Tag Archives: seven dees

Delightful Ornamental Grasses

21 Aug

By Linda Kay Harrison

You probably have a spot in your garden or landscape that needs a little ‘something’, right?  Lots of people do, but are not sure what to do with it. Consider adding ornamental grasses.

Ornamental grasses are a wonderful addition to any garden.  There is a size and shape to fit almost any space. Some grasses have a graceful arching habit, while others are very upright and vase shape.  They provide an appealing texture and contrast to most garden plants. There are grasses for both sun and shade, and most varieties can also provide year-round interest.

Landscape project completed by Dennis’ 7 Dees at PDX Headquarters

Grasses also come in a wide variety of colors and textures. In addition to green, there are grasses that are tones of bronze, reds, yellows, golds, silvers, blues and even black. Some grasses have narrow, wispy blades, and some are bold, with wide leaves and fleshy stalks.

PDX Headquarters

Most ornamental grasses produce a plume or seed head that adds an element of interest beginning in late summer and that, if left uncut, will usually last through the winter.  The best time to cut back most ornamental grasses is late winter or very early spring, just as the new growth starts popping up.

Here is a brief list of some of our favorite grasses:

Sun grasses:

Blue Oat Grass

Fescue ‘Elijah Blue’

Liriope

Molina ‘Variagata’

Miscanthus ‘Morning Light’

Calamagrostis ‘Karl Forster’

Pennisetum ‘Karley Rose’

Carex – ‘Prairie Fire’

 

Shade grasses:

Carex ‘Sparkler’ and ‘Evergold’

Japanese Forest Grass

Ophipogon ‘Black Mondo’

Juncus ‘Gold Strike’ and ‘Unicorn Rush’

Lazula ‘Aurea’

 

Evergreen grasses:

 

Blue Oat Grass

Fescue ‘Elijah Blue’

Liriope

Carex

Juncus

 

Grasses can add a contemporary look to containers especially when paired with annual succulents!

Dennis’ 7 Dees carries a wide variety of ornamental grasses and their knowledgeable staff can help you find just the right grass for that spot that needs that little ‘something’ special.

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Breathtaking Water Features

20 Aug

By Drew Snodgrass – Landscape Designer at Dennis’ 7 Dees & one of the original Dees                                                                                                                                                                Ready to tackle a most rewarding landscape improvement? Water features are a breathtaking addition to the landscape but please consider avoiding the pitfalls that create high maintenance and a less than attractive final result.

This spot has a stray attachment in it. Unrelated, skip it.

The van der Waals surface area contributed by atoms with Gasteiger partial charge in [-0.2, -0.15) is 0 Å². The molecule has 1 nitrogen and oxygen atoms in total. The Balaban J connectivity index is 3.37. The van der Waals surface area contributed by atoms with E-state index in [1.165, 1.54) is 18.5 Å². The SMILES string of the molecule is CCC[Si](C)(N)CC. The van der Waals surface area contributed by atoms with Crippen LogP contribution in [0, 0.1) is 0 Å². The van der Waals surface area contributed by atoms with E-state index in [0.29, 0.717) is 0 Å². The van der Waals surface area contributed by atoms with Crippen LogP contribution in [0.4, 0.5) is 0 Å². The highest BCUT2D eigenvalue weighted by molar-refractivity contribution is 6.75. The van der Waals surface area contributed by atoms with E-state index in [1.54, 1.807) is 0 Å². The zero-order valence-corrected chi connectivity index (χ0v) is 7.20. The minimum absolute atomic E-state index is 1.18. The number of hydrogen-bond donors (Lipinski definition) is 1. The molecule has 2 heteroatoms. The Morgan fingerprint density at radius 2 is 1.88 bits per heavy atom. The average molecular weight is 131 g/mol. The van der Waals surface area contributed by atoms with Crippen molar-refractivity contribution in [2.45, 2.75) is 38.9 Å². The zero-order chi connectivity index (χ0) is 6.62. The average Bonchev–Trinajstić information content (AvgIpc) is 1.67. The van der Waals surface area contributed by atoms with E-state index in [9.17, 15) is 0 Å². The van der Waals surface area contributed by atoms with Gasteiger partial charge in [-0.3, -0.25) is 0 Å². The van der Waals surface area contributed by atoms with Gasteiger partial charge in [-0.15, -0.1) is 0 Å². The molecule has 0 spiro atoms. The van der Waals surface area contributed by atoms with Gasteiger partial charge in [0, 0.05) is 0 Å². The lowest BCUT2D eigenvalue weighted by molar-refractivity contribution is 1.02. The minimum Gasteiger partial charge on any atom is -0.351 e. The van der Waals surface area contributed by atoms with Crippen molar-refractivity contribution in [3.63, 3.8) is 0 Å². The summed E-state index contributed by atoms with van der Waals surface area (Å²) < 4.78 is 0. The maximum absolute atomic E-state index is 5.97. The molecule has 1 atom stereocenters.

Designed by Drew Snodgrass of Dennis’ 7 Dees

  1. Plan for success, determine the look you want whether simple or small, such as a column spoutingwater or a waterfall as large and elaborate as you want and have room for.
  2. Verify pump and electrical needs and where best to place and draw power.
  3. Locate the feature and orient it for maximum viewing appeal. My very strong recommendation is to make it safe and easy to maintain.
  4. You should not have to empty your water feature for cleaning. A skimmer vault, bottom drain and bio falls will make maintenance as easy as dumping out a collection bag on a regular basis. Water is drawn to the pump through a recessed collection bag and filter plate where surface debris is collected before it has a chance to settle to the bottom of your pond and decompose. The bottom drain circulates the water, also drawing it through the collection and filter plate in the vault. Algae will still grow on rocks but the water will be clear.
  5. For safety, fence out unwanted visitors as necessary or you can have a very shallow water feature with 1-4” of water while kids are small, but dig the pond as deep as you will ultimately like. Fill with river rock and surface the river rock with pea gravel to the desired depth. Later you can remove rock to the new desired depth as time goes on.
  6. If you want fish, (they’ll feed on the algae),you should allow for 3’ of water depth plus 6” of pea gravel covering the floor. Bridge in hiding places above the pond floor.
  7. Vertical sides will deter raccoons and shelving the sides of the pond makes it easier to stack rock to hide the liner. Keep the look as natural as possible and remember you must hide the liner completely.
  8. If you want water plants plan for them as you build your pond. Buy a pot the size of the plants you want. Research the ideal depth of water for the plant. Set the empty pot where you want the plant and hide all but the top as you rock in the liner.
  9. After cleaning the pond thoroughly, fill it, add de-chlorinator and then add the plants when water PH is ready. Cover the roots with the pea gravel.
  10. Once the water feature is complete you should consider adding lighting. Lighting spillways with underwater lights from the base of falls or from the sides, pointing toward spillways and away from views is important, (See the effect, not the fixture or source).

Although this sounds like a fun DIY project it really is lots of work and the easiest way to do any or all I’ve suggested is call Dennis’ 7 Dees Landscaping, (503)777-7777, get a great design, free estimate and have us install a beautiful and low maintenance end result.

The photos included in this article are of some of my water feature installations. . Water features are one of my favorite elements to incorporate into the landscape.

Drew Snodgrass, CLP, Dennis’ 7 Dees Landscaping

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